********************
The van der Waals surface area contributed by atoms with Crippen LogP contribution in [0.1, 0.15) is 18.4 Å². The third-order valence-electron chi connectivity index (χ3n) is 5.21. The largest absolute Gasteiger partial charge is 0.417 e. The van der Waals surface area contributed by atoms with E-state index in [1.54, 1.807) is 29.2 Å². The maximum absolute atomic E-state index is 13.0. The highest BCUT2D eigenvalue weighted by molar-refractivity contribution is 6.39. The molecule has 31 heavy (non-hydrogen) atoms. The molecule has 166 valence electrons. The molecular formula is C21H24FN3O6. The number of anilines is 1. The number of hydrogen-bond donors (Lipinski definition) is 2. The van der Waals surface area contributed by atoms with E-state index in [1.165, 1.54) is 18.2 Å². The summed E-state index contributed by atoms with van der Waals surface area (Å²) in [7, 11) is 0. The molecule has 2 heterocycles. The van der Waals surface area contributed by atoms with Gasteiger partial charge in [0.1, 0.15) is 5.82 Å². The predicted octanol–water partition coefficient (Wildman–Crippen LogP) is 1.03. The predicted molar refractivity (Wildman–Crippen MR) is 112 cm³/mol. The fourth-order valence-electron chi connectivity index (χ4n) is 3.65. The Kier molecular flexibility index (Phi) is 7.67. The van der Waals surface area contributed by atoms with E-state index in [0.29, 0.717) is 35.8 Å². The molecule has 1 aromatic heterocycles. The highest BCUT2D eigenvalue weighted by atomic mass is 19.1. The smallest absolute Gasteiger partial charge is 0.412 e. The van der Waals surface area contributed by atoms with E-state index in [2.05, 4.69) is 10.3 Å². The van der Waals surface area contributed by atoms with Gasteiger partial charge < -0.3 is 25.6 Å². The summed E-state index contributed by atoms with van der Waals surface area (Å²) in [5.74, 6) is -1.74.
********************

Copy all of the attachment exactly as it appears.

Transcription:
The van der Waals surface area contributed by atoms with Crippen LogP contribution in [0.1, 0.15) is 18.4 Å². The third-order valence-electron chi connectivity index (χ3n) is 5.21. The largest absolute Gasteiger partial charge is 0.417 e. The van der Waals surface area contributed by atoms with E-state index in [1.54, 1.807) is 29.2 Å². The maximum absolute atomic E-state index is 13.0. The highest BCUT2D eigenvalue weighted by molar-refractivity contribution is 6.39. The molecule has 31 heavy (non-hydrogen) atoms. The molecule has 166 valence electrons. The molecular formula is C21H24FN3O6. The number of anilines is 1. The number of hydrogen-bond donors (Lipinski definition) is 2. The van der Waals surface area contributed by atoms with E-state index in [1.165, 1.54) is 18.2 Å². The summed E-state index contributed by atoms with van der Waals surface area (Å²) in [7, 11) is 0. The molecule has 2 heterocycles. The van der Waals surface area contributed by atoms with Gasteiger partial charge in [0.1, 0.15) is 5.82 Å². The predicted octanol–water partition coefficient (Wildman–Crippen LogP) is 1.03. The predicted molar refractivity (Wildman–Crippen MR) is 112 cm³/mol. The fourth-order valence-electron chi connectivity index (χ4n) is 3.65. The Kier molecular flexibility index (Phi) is 7.67. The van der Waals surface area contributed by atoms with E-state index in [0.29, 0.717) is 35.8 Å². The molecule has 1 aromatic heterocycles. The highest BCUT2D eigenvalue weighted by atomic mass is 19.1. The smallest absolute Gasteiger partial charge is 0.412 e. The van der Waals surface area contributed by atoms with E-state index in [2.05, 4.69) is 10.3 Å². The van der Waals surface area contributed by atoms with Gasteiger partial charge < -0.3 is 25.6 Å². The summed E-state index contributed by atoms with van der Waals surface area (Å²) in [5.74, 6) is -1.74.